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  1. It appears the police and prosecutors are allowed to change the rules halfway through the game to suit themselves. I am surprised that the congress has not yet eliminated the right to a trial in cases involving any type of forensic evidence. That would suit their foolish law and order police state views. I say we eliminate the statute of limitations for crimes committed by members of congress and other government employees. Of course they would never do that. They are all corrupt cowards!!!

  2. Poor Judge Brown probably thought that by slavishly serving the godz of the age her violations of 18th century concepts like due process and the rule of law would be overlooked. Mayhaps she was merely a Judge ahead of her time?

  3. in a lawyer discipline case Judge Brown, now removed, was presiding over a hearing about a lawyer accused of the supposedly heinous ethical violation of saying the words "Illegal immigrant." (IN re Barker) http://www.in.gov/judiciary/files/order-discipline-2013-55S00-1008-DI-429.pdf .... I wonder if when we compare the egregious violations of due process by Judge Brown, to her chiding of another lawyer for politically incorrectness, if there are any conclusions to be drawn about what kind of person, what kind of judge, what kind of apparatchik, is busy implementing the agenda of political correctness and making off-limits legit advocacy about an adverse party in a suit whose illegal alien status is relevant? I am just asking the question, the reader can make own conclsuion. Oh wait-- did I use the wrong adjective-- let me rephrase that, um undocumented alien?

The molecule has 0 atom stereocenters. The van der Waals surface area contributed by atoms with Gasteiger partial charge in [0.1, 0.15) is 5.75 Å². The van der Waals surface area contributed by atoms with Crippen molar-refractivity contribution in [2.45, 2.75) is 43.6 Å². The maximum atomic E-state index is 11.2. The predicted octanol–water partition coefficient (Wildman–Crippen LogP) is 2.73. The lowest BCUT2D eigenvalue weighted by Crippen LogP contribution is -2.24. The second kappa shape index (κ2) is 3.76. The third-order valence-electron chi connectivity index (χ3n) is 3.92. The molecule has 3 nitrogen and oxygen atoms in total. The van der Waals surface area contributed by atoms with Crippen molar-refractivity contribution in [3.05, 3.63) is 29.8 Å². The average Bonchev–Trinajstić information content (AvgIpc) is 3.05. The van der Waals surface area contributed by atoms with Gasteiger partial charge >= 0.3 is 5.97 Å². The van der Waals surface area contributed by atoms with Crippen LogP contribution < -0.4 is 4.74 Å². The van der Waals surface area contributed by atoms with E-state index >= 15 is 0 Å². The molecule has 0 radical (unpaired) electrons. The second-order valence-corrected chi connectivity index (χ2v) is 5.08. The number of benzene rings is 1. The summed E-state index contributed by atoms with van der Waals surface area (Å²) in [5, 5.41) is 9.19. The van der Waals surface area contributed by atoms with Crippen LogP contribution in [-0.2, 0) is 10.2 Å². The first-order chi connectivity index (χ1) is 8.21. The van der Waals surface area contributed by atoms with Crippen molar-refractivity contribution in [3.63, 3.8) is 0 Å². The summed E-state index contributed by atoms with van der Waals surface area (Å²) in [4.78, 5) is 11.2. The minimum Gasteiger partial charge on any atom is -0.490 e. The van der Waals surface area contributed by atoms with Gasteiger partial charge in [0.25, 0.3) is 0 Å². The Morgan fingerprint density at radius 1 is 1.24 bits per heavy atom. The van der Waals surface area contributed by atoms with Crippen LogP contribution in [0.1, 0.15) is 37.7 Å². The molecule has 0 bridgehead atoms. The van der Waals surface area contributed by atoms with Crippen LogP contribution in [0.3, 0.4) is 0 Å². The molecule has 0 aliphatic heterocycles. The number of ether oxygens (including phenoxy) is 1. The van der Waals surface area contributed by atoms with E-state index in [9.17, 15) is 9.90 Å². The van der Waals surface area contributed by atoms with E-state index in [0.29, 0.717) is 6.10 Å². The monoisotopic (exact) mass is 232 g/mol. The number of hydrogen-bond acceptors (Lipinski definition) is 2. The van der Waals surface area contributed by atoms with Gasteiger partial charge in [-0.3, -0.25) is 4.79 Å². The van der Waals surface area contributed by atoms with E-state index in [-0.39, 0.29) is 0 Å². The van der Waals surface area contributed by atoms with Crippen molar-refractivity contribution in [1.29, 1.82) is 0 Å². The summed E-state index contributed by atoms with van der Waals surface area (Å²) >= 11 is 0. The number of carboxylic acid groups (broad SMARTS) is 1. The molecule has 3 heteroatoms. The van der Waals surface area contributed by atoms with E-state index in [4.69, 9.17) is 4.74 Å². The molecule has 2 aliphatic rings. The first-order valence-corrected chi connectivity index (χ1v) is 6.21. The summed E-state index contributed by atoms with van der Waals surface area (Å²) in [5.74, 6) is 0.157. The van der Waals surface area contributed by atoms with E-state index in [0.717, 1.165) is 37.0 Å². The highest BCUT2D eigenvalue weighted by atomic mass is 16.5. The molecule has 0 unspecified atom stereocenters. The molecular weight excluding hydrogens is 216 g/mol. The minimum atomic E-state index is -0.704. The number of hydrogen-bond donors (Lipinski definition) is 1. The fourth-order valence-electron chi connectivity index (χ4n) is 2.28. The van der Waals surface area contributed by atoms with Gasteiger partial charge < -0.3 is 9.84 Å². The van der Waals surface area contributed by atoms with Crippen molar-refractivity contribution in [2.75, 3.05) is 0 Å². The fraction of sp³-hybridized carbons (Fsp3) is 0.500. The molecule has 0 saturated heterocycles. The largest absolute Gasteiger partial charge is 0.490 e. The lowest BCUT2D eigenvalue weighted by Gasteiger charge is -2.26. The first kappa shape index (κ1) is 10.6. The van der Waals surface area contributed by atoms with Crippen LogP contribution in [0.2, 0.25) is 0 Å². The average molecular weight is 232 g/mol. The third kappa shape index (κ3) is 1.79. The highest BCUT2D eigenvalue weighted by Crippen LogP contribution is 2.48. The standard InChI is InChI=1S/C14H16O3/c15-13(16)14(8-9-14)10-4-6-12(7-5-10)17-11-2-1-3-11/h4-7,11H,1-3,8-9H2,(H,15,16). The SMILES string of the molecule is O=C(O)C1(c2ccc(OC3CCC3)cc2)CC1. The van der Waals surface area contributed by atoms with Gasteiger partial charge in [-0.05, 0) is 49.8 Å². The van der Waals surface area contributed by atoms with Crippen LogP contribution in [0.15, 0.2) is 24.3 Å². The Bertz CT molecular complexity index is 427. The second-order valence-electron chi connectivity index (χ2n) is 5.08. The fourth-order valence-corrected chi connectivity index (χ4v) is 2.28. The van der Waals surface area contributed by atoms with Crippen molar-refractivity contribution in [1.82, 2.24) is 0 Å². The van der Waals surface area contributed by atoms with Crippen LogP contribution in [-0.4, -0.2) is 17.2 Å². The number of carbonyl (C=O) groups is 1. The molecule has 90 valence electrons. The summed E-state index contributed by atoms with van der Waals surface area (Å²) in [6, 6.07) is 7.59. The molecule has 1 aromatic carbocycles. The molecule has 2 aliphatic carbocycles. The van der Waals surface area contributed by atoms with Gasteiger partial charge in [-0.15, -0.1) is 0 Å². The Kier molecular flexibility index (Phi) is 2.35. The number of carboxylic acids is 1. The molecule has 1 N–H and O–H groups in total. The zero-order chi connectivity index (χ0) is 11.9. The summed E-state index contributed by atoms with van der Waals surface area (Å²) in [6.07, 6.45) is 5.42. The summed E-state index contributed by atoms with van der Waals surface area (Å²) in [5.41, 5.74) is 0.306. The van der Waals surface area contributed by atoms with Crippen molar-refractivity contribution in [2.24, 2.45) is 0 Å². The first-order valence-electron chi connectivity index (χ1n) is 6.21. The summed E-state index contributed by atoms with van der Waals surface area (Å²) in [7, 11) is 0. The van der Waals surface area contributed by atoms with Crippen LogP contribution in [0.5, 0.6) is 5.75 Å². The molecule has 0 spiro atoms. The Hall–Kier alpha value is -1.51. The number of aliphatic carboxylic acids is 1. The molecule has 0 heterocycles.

4. of course the bigger questions of whether or not the people want to pay for ANY bussing is off limits, due to the Supreme Court protecting the people from DEMOCRACY. Several decades hence from desegregation and bussing plans and we STILL need to be taking all this taxpayer money to combat mostly-imagined "discrimination" in the most obviously failed social program of the postwar period.

  5. You can put your photos anywhere you like... When someone steals it they know it doesn't belong to them. And, a man getting a divorce is automatically not a nice guy...? That's ridiculous. Since when is need of money a conflict of interest? That would mean that no one should have a job unless they are already financially solvent without a job... A photographer is also under no obligation to use a watermark (again, people know when a photo doesn't belong to them) or provide contact information. Hey, he didn't make it easy for me to pay him so I'll just take it! Well heck, might as well walk out of the grocery store with a cart full of food because the lines are too long and you don't find that convenient. "Only in Indiana." Oh, now you're passing judgement on an entire state... What state do you live in? I need to characterize everyone in your state as ignorant and opinionated. And the final bit of ignorance; assuming a photo anyone would want is lucky and then how much does your camera have to cost to make it a good photo, in your obviously relevant opinion?